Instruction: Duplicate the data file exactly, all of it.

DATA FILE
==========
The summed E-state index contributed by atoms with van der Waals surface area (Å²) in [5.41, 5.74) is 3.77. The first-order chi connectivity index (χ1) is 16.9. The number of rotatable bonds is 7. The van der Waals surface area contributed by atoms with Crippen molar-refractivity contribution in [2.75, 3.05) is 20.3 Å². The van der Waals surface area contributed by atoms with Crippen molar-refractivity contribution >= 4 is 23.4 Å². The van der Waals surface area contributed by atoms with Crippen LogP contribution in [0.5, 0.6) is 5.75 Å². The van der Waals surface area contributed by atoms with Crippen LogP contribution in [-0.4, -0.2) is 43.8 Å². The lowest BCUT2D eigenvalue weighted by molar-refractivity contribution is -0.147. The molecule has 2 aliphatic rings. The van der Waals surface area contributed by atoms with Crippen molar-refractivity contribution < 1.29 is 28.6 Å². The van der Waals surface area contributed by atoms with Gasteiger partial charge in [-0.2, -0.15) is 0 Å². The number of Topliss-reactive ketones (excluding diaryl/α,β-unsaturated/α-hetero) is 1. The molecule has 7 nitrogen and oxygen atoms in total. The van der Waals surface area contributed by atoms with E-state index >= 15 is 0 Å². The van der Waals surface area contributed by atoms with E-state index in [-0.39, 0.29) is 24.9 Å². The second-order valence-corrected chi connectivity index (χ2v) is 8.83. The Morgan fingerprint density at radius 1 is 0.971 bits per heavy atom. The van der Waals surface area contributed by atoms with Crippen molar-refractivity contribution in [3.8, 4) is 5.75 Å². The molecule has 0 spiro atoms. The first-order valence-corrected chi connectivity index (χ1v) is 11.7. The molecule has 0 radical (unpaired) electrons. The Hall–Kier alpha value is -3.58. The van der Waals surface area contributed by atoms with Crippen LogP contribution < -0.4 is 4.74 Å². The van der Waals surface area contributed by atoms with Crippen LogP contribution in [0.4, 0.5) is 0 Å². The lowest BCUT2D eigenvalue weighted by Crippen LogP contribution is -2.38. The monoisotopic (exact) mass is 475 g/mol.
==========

The summed E-state index contributed by atoms with van der Waals surface area (Å²) in [5.41, 5.74) is 3.77. The first-order chi connectivity index (χ1) is 16.9. The number of rotatable bonds is 7. The van der Waals surface area contributed by atoms with Crippen molar-refractivity contribution in [2.75, 3.05) is 20.3 Å². The van der Waals surface area contributed by atoms with Crippen molar-refractivity contribution >= 4 is 23.4 Å². The van der Waals surface area contributed by atoms with Crippen LogP contribution in [0.5, 0.6) is 5.75 Å². The van der Waals surface area contributed by atoms with Crippen LogP contribution in [-0.4, -0.2) is 43.8 Å². The lowest BCUT2D eigenvalue weighted by molar-refractivity contribution is -0.147. The molecule has 2 aliphatic rings. The van der Waals surface area contributed by atoms with Crippen molar-refractivity contribution < 1.29 is 28.6 Å². The van der Waals surface area contributed by atoms with Gasteiger partial charge in [-0.2, -0.15) is 0 Å². The number of Topliss-reactive ketones (excluding diaryl/α,β-unsaturated/α-hetero) is 1. The molecule has 7 nitrogen and oxygen atoms in total. The van der Waals surface area contributed by atoms with E-state index >= 15 is 0 Å². The van der Waals surface area contributed by atoms with E-state index in [-0.39, 0.29) is 24.9 Å². The second-order valence-corrected chi connectivity index (χ2v) is 8.83. The Morgan fingerprint density at radius 1 is 0.971 bits per heavy atom. The van der Waals surface area contributed by atoms with Crippen molar-refractivity contribution in [3.8, 4) is 5.75 Å². The molecule has 0 spiro atoms. The first-order valence-corrected chi connectivity index (χ1v) is 11.7. The molecule has 0 radical (unpaired) electrons. The Hall–Kier alpha value is -3.58. The van der Waals surface area contributed by atoms with Crippen LogP contribution < -0.4 is 4.74 Å². The van der Waals surface area contributed by atoms with Crippen LogP contribution in [0.4, 0.5) is 0 Å². The lowest BCUT2D eigenvalue weighted by Crippen LogP contribution is -2.38. The monoisotopic (exact) mass is 475 g/mol.